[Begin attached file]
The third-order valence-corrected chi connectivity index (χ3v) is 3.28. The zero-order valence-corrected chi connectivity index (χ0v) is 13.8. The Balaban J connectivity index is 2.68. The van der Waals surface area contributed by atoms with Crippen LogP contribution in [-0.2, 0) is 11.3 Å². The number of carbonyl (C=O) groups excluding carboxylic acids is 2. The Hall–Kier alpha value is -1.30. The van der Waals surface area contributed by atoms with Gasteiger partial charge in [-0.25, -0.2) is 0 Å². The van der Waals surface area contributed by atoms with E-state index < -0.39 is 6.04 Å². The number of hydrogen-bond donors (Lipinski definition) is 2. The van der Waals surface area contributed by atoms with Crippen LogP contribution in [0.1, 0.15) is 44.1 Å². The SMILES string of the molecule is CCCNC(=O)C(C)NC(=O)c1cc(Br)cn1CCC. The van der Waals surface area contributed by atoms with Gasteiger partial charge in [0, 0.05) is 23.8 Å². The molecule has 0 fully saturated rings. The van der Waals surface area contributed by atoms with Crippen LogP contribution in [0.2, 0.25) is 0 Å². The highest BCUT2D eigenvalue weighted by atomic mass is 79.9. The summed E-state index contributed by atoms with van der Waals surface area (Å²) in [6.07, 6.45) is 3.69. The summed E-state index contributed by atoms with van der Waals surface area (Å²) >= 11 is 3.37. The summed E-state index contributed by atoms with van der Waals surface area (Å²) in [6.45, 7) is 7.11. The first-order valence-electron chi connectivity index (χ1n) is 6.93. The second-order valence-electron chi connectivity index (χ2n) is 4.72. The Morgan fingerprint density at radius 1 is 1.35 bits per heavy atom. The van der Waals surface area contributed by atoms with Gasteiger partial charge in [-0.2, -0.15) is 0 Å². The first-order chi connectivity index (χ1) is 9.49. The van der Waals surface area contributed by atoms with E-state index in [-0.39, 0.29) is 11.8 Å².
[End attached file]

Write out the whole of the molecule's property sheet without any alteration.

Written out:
The third-order valence-corrected chi connectivity index (χ3v) is 3.28. The zero-order valence-corrected chi connectivity index (χ0v) is 13.8. The Balaban J connectivity index is 2.68. The van der Waals surface area contributed by atoms with Crippen LogP contribution in [-0.2, 0) is 11.3 Å². The number of carbonyl (C=O) groups excluding carboxylic acids is 2. The Hall–Kier alpha value is -1.30. The van der Waals surface area contributed by atoms with Gasteiger partial charge in [-0.25, -0.2) is 0 Å². The van der Waals surface area contributed by atoms with E-state index < -0.39 is 6.04 Å². The number of hydrogen-bond donors (Lipinski definition) is 2. The van der Waals surface area contributed by atoms with Crippen LogP contribution in [0.1, 0.15) is 44.1 Å². The SMILES string of the molecule is CCCNC(=O)C(C)NC(=O)c1cc(Br)cn1CCC. The van der Waals surface area contributed by atoms with Gasteiger partial charge in [0, 0.05) is 23.8 Å². The molecule has 0 fully saturated rings. The van der Waals surface area contributed by atoms with Crippen LogP contribution in [0.2, 0.25) is 0 Å². The highest BCUT2D eigenvalue weighted by atomic mass is 79.9. The summed E-state index contributed by atoms with van der Waals surface area (Å²) in [6.07, 6.45) is 3.69. The summed E-state index contributed by atoms with van der Waals surface area (Å²) >= 11 is 3.37. The summed E-state index contributed by atoms with van der Waals surface area (Å²) in [6.45, 7) is 7.11. The first-order valence-electron chi connectivity index (χ1n) is 6.93. The second-order valence-electron chi connectivity index (χ2n) is 4.72. The Morgan fingerprint density at radius 1 is 1.35 bits per heavy atom. The van der Waals surface area contributed by atoms with Gasteiger partial charge in [-0.2, -0.15) is 0 Å². The first-order chi connectivity index (χ1) is 9.49. The van der Waals surface area contributed by atoms with E-state index in [-0.39, 0.29) is 11.8 Å².